Class of 1975 Winter 2020 Class Note

Isabelle Birdsall Schweitzer

Please send me any of your news. There are two print issues per year. There also is a class Facebook group and class notes section at

As I write this on a beautiful September day, my family prepares to head to Maine for my oldest daughter’s wedding. We are really looking forward to it. Let’s hope we get treated to some of that wonderful Maine September weather. Fingers crossed.

Curtis Lunt ’85G has retired as Monmouth town manager after 12 years. In total, he worked as a town manager for 44 years, which included six towns in Maine and New Hampshire. He was surprised to find that creating parks and trails in the towns were some of his favorite projects. That, and working to keep taxes reasonable. During retirement, he hopes to find time for duck and turkey hunting, golfing, bicycling, and kayaking. It sounds like an active retirement ahead.

Somehow, I think Ellen Rix Spring and I might have crossed paths with all the Maine races we both ran throughout the years. Sorry we didn’t know each other. Ellen has been running since 1979 and continues to run now. She has done every event type, from 5K to triathlons, including finishing 27 Boston Marathons, with 24 of them in consecutive years. Quite a feat. Her plan is to keep running and moving as long as she can. When not running, Ellen is the librarian and media specialist at Oceanside High School in Rockland.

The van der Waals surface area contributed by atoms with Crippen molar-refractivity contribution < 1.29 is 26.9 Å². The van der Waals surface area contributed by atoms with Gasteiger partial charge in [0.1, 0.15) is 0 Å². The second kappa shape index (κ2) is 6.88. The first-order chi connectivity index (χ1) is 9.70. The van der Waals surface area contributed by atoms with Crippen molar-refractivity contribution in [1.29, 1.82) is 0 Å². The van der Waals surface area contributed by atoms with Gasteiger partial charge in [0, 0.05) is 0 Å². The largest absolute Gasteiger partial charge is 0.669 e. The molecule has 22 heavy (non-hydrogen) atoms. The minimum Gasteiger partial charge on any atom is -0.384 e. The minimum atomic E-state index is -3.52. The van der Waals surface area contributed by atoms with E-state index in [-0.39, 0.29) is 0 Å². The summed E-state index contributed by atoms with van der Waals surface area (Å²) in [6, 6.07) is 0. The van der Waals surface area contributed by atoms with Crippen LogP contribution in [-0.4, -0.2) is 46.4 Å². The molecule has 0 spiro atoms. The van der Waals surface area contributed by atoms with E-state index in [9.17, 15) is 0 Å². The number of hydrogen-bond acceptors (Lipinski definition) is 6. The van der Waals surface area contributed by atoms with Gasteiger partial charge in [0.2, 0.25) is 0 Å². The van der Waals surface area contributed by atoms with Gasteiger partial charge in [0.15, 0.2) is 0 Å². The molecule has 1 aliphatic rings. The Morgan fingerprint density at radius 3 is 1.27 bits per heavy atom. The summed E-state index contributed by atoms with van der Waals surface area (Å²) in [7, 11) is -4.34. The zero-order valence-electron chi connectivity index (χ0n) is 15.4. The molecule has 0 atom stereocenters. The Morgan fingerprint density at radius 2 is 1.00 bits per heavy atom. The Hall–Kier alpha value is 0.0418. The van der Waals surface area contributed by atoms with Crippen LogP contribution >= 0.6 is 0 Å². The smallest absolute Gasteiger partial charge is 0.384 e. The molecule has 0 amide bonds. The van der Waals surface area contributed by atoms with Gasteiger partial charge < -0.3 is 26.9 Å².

Thanks to the tremendous generosity of Paul and Giselaine Coulombe, a two-story addition is being added to the East Tower of Maine Medical Center. The tower will be renamed the Coulombe Family Tower. This gift, which will add 64 patient rooms to the oncology services, was due in part to the wonderful care that has been provided over the years to the family.

“Survivor Bob” (Bob Crowley) has waged a war against the browntail moths in Maine since the late 1970s. As a forestry major, this was the perfect job for him. For five years he walked the Maine coast from Old Orchard Beach to Bath, plus Reid State Park and the Casco Bay islands, destroying nests as he found them. Then funding was cut, with the moth remaining on just two islands. Browntail moths are now entering Maine in massive numbers, defoliating entire neighborhoods. The tiny hairs they shed also can cause severe skin rash and respiratory problems. For several years after funding was cut, Bob sounded the alarm, with no action being taken. He now stages an annual event to get friends to join him to shoot down the nests on one island, but this does only a little to help, due to the large area they now cover. He really regrets not being able to finish the job back in the ’80s. Currently, there is research into trying to find a way to stop their spread in Maine.

The official portrait of retired Governor Paul LePage G is part of the official collection of the Maine State Museum and will hang on the third floor of the State House, along with portraits of other recent governors. The portrait of LePage sitting in the Blaine House study was painted by Ken Hendrickson of Rockport.

Please send your news to me or to the alumni office and enjoy the months ahead.